As with all of our NFL Nation team pages, you can start your day here with a morning take on the New Orleans Saints. I’ll probably tinker with the format as we go, but it will likely include some combination of links to Saints stories around the Web, answers to your questions on Twitter, standout statistics or leftover notebook items.
Today’s lead item is an easy choice, though. The NFL Films special on former Saint Steve Gleason, which debuted Tuesday night on the NFL Network, was outstanding. If you missed it, you can check it out here on the Saints’ team site.
Gleason is such an amazing person, having turned his ALS diagnosis into a mission to make a difference in this world. And just as remarkable are people like his wife, Michel, former teammate Scott Fujita and friends Blair Casey and Rick Crozier, among others who have joined in that mission. As Team Gleason likes to say, “Awesome Ain’t Easy” -- which they proved during their ascent up Machu Picchu.
As the sharp-witted Gleason joked while live-tweeting using only his eyes and state-of-the-art technology for ALS patients:
“It takes 5-6 hours for ordinary hikers. We are extraordinary. 11 hours.”
Check out Gleason’s Twitter timeline for more self-deprecating humor and inspiration.
• Also worth checking out Tuesday, as always, was Larry Holder’s film study for the New Orleans Times-Picayune. Lots of specific detail about what went right and wrong for the Saints in their 16-14 victory over the Tampa Bay Buccaneers.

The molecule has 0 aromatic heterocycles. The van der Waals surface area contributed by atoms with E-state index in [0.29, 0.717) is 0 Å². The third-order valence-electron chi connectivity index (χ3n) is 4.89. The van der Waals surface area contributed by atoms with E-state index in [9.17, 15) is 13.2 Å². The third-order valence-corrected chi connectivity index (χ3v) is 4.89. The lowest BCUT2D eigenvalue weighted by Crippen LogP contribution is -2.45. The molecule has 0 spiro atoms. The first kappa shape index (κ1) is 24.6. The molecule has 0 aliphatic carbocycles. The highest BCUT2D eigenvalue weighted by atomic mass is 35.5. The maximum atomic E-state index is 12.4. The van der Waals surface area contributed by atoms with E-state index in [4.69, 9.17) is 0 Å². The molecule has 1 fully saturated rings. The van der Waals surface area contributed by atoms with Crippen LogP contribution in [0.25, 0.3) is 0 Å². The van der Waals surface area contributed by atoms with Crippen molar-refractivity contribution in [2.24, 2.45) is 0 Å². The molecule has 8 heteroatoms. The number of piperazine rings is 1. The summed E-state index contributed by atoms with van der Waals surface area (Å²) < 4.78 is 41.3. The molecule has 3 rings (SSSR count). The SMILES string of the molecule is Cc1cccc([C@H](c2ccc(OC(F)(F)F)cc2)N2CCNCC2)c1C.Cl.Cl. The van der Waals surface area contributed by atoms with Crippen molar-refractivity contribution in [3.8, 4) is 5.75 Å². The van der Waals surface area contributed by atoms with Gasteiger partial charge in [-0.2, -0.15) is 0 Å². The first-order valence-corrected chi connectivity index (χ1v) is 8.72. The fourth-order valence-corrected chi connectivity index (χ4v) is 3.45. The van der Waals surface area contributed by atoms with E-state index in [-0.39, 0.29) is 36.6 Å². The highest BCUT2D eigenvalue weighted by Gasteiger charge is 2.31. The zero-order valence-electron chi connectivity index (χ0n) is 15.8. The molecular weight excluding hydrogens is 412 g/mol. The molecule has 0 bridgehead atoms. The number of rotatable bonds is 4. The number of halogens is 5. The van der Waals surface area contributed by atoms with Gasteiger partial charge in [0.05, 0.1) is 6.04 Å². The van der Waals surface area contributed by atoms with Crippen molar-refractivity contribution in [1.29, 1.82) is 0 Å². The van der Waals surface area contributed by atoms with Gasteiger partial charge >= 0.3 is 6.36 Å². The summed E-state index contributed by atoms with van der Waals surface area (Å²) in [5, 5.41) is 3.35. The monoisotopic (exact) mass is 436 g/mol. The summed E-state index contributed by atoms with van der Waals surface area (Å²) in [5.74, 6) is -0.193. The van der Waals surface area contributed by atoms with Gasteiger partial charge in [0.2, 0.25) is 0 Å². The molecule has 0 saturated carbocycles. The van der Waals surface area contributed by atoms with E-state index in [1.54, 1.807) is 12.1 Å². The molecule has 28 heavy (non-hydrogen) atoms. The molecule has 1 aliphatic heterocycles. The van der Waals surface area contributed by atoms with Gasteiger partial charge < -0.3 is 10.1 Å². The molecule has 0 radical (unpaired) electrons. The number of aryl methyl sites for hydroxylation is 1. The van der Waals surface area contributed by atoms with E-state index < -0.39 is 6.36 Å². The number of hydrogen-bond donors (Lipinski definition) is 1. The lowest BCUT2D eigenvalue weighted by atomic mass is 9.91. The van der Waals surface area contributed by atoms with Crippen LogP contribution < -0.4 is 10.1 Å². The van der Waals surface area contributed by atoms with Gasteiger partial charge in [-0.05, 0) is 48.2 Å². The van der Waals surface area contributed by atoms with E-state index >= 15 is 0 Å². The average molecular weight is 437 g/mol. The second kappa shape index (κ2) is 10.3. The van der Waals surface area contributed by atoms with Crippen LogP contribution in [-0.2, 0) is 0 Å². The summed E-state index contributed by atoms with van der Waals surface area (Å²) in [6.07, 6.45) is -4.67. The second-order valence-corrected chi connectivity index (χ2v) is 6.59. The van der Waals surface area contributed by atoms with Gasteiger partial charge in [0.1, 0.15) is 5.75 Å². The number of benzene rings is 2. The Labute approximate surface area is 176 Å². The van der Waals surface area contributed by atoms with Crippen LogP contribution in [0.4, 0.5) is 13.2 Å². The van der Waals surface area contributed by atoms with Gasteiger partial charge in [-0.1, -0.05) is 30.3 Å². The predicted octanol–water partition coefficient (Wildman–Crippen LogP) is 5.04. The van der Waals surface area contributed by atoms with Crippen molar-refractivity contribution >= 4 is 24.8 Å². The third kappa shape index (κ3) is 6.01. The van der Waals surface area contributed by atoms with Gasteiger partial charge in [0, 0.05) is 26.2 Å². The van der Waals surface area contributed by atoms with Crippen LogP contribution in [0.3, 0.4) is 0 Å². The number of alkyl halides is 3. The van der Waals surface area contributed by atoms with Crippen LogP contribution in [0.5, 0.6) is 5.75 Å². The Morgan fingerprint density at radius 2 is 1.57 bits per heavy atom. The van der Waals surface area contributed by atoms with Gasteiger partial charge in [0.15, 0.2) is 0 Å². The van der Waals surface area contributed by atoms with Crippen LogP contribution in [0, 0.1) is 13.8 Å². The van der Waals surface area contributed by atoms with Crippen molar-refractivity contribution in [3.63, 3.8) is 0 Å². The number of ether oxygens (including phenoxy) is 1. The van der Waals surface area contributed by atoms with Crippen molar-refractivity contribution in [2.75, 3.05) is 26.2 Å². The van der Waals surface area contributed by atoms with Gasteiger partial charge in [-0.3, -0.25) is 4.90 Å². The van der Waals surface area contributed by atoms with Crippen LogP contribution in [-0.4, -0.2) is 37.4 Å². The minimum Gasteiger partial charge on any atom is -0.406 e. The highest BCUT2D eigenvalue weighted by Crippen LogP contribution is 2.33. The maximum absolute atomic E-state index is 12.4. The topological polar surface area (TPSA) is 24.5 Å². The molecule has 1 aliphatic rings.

The play-by-play breakdown emphasized a point I took away from Sunday’s game -- that the Saints’ offensive linemen very rarely got “beat” in individual matchups against pass-rushers. But they did fail to adjust to several delayed blitzes and stunts by the Tampa Bay front that allowed free rushers to deliver too many big hits on Drew Brees.
Is that better or worse? I’m not exactly sure. But it’s something the Saints will be better prepared to handle the next time they face the Bucs or a similar approach from other teams. I asked right tackle Zach Strief about it recently.
“When you watch the tape, you don’t see guys necessarily getting beat, you see guys getting loose. Not even sometimes on the first game, but on the second,” Strief said. “They do a good job of movement and you see some tough looks. They really force you to be fundamentally sound, which we weren’t all the time.”
Meanwhile, the Saints’ line was even more inconsistent with its run-blocking -- a problem that hasn’t been fixed yet from last season. I’ll have more on that this week, with a specific look at how much of the blame falls on tailback Mark Ingram and how much of the blame can be spread around to others.
• Last but not least, a stat from Pro Football Focus emphasizes just how good third-year Saints defensive end Cameron Jordan has been playing so far this year. Per PFF, no 3-4 defensive end has generated as much pressure as Jordan (12 quarterback disruptions). Houston’s J.J. Watt and Cleveland’s Desmond Bryant are tied for second with 10.